The Search Engine Optimisation (SEO) weather report by MozCast has been particularly summery of late. Today we have temperatures of 17C but if you work in digital marketing, you will know a storm is coming. On the 21st April Google will be releasing its new search algorithm update that many are calling “mobile-geddon”. It will quickly identify your website as being mobile optimised or not. It’s black or white, one or zero; your website works on mobiles or it doesn’t. No pressure.

The new mobile algorithm update is going to be so big that Google has been incredibly noisy. They’ve blogged about it, alerted webmasters via email and it has been covered in every digital marketing publication.

mobile-friendly Google

Despite this, it has been reported that organisations such as the Daily Mail, Nintendo, Dyson and American Apparel are just not ready. Unless their websites are optimised for mobiles, then they will lose website visitors, and inevitably customers. Google’s update will rightly be labelled by some (mainly disgruntled lazy webmasters) as an example of the search giant acting as the great internet dictator; this time I’m on Google’s side.

According to the Office for National Statistics last year 38 million adults (76%) in Great Britain accessed the Internet every day, 21 million more than in 2006, when directly comparable records began. Of all those people, accessing the Internet using a mobile more than doubled between 2010 and 2014, from 24% to 58%. A huge rise showing that mobile-geddon isn’t just inevitable, it’s necessary. If Google were to rank websites without taking into account mobile-friendliness, then it would be its users who would suffer from poorly designed websites appearing high in search results.

The new mobile algorithm update will come after a relatively long period of peace for webmasters. The last two major Google algorithm updates happened in September and October last year. Panda 4.1 and Penguin 3.0 affected a combined 3-5% of search queries. I predict that Google’s mobile update will affect about 30% of search queries.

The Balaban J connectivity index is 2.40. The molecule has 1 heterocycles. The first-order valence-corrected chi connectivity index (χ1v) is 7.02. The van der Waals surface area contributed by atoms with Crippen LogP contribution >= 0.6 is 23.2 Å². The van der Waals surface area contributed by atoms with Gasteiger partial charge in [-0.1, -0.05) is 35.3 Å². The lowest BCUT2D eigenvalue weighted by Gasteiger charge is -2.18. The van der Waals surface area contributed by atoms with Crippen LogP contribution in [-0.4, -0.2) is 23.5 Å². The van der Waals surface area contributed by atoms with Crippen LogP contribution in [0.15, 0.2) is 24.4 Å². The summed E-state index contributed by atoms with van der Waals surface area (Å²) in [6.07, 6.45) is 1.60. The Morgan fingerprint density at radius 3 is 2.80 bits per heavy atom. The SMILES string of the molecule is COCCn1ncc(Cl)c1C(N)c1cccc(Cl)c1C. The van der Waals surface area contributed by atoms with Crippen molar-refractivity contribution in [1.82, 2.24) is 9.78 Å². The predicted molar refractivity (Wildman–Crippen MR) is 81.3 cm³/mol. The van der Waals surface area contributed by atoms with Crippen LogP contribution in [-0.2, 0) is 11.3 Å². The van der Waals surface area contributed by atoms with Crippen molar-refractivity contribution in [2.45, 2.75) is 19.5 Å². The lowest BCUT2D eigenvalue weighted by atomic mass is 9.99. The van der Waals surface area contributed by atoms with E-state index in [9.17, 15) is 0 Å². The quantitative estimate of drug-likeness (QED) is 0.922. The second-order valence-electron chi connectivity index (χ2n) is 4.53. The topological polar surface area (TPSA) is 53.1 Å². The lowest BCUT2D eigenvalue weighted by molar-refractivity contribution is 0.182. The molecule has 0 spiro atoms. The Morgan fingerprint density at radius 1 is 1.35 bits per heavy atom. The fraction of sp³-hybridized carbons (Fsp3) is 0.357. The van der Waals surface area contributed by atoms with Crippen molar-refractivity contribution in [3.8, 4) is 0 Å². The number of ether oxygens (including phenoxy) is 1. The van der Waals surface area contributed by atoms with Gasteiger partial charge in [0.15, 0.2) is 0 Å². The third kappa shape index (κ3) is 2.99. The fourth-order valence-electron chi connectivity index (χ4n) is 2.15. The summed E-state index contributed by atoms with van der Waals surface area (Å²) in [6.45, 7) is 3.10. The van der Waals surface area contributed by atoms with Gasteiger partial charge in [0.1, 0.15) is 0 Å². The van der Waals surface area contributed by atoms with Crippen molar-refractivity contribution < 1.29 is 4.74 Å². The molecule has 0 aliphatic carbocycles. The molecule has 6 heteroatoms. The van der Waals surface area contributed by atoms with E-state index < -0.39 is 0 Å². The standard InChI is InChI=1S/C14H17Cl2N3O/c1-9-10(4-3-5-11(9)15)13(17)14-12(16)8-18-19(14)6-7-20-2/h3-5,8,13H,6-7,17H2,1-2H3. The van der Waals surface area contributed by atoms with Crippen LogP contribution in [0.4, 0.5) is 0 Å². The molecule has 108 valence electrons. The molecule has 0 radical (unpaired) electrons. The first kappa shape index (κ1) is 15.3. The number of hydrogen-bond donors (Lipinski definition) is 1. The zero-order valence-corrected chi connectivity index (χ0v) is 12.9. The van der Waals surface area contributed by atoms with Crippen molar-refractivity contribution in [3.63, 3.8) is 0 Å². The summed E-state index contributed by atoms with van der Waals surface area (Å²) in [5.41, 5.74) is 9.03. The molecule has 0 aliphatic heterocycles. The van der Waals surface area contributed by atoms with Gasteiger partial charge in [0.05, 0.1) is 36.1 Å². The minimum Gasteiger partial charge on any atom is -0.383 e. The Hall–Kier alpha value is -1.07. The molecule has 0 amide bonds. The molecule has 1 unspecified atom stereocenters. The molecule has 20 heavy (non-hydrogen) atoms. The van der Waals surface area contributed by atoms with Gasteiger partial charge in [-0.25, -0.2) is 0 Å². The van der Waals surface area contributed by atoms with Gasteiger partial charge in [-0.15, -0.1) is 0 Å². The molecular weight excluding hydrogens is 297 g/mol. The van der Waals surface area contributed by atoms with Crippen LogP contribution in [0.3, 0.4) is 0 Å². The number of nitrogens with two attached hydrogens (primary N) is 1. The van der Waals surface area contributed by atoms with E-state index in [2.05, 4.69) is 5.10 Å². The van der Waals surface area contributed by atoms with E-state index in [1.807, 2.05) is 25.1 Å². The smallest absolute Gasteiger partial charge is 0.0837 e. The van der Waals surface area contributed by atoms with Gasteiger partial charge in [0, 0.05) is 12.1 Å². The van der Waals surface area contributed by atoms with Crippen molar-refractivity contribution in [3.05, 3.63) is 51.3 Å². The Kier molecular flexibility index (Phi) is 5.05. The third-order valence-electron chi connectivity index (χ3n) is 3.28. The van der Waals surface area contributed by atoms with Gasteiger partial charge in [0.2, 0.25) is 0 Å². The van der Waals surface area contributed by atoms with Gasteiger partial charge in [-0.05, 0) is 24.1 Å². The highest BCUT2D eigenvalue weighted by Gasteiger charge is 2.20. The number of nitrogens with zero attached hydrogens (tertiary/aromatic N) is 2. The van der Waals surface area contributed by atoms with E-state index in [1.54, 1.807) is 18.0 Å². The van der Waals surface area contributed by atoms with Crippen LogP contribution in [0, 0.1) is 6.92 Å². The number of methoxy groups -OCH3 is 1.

So if you’re a webmaster or responsible for the digital marketing of your organisation, Google has given you a clear choice. Become mobile optimised or irrelevant. It’s about to get stormy in the world of SEO.

Could CliqStart re-engage voters with local politics?

Low voter turnout fuelled by a narrative of disillusionment against the ‘political class’ undermines the UK General Election 2015. There is no doubt that our low electoral turnout indicates a poor democratic health, which raises an important question. Could a digitally empowered civil society improve the health of democracy? With only 24 days to go until the election it’s interesting to see how political narratives are being communicated online. Especially to see if adopting digital technologies will allow politicians to connect with millennials.

It just so happens that my local parliamentary candidate for the Conservative Party, Paul Scully, has started to ramp up his digital strategy as part of his local election campaign. A message posted on his Facebook page yesterday announced that he had created a new digital campaign team to “… help me convince those around you that it’s important to vote, and that voting Conservative here in Sutton & Cheam will ensure their vote counts”.

To join his digital campaign team he is using a tool called CliqStart, an app for iOS devices that allows people to join virtual campaign groups; from elections to humanitarian matters. It’s incredible easy to use: download it, find the group you would like to join and then you can choose to take actions as part of that community.

What’s really different about CliqStart is that the app is built on the (growing) realisation that a Facebook ‘like’ isn’t enough. If you want to make a change, then you need to make an action. This is more than just measuring hashtag mentions or message reach – it is about convincing a community of people to do something.

Paul Scully’s community gives you the options of canvassing for him, sharing his campaign messages online and pledging to vote for him. You also have the option to donate (of course) and chat with the community’s organiser. As you can see from the screenshots, it’s still early days for Paul’s community but it’s a smart idea because this is different. The app reminds me of the days when forum systems were popular online, before Facebook became mainstream and changed community management forever.

Of course, digital campaigning methods are nothing new to politics. Obama’s 2008 digital presidential campaign was a game changer, showing the voter engagement can be sourced on social media. The company behind this year’s UK General Election is NationBuilder, a community management tool that is specialised to drive grassroots action and is adopted by most mainstream political parties.

To discover if a digitally empowered civil society could improve democratic health in the UK we should look at politicians such as Paul Scully, because effective social media campaigns are always more than a Facebook ‘like’.